Contract and Domination offers a bold challenge to contemporary contract theory, arguing that it should either be fundamentally rethought or abandoned altogether. Since the publication of John Rawls's A Theory of Justice, contract theory has once again become central to the Western political tradition. But gender justice is neglected and racial justice almost completely ignored. Carole Pateman and Charles Mills's earlier books, The Sexual Contract (1988) and The Racial Contract (1997), offered devastating critiques of gender and racial domination and the contemporary contract tradition's silence on them. Both books have become classics of revisionist radical democratic political theory. Now Pateman and Mills are collaborating for the first time in an interdisciplinary volume, drawing on their insights from political science and philosophy. They are building on but going beyond their earlier work to bring the sexual and racial contracts together.
In Contract and Domination, Pateman and Mills discuss their differences about contract theory and whether it has a useful future, excavate the (white) settler contract that created new civil societies in North America and Australia, argue via a non-ideal contract for reparations to black Americans, confront the evasions of contemporary contract theorists, explore the intersections of gender and race and the global sexual-racial contract, and reply to their critics.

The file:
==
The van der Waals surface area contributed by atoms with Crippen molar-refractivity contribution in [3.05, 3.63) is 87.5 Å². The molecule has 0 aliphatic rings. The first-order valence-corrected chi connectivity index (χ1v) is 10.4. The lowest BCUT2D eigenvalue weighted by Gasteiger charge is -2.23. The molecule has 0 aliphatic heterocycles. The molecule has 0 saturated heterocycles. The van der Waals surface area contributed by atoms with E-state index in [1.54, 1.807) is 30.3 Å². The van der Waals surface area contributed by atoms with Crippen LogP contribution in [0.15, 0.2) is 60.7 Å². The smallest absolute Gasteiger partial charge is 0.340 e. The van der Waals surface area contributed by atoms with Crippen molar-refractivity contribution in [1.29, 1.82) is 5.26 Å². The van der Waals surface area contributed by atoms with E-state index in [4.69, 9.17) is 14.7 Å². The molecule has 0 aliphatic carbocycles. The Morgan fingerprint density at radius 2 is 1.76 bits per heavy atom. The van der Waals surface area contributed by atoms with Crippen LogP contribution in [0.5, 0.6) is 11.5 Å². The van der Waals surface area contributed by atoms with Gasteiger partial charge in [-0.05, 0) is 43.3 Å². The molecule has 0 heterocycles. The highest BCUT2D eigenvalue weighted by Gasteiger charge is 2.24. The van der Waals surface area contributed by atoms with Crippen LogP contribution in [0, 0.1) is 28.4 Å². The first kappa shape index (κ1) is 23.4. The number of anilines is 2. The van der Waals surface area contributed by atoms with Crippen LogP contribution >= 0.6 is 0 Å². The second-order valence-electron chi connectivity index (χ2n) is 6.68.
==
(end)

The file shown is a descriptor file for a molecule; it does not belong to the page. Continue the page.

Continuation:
This iconoclastic book throws the gauntlet down to mainstream white male contract theory. It is vital reading for anyone with an interest in political theory and political philosophy, and the systems of male and racial domination.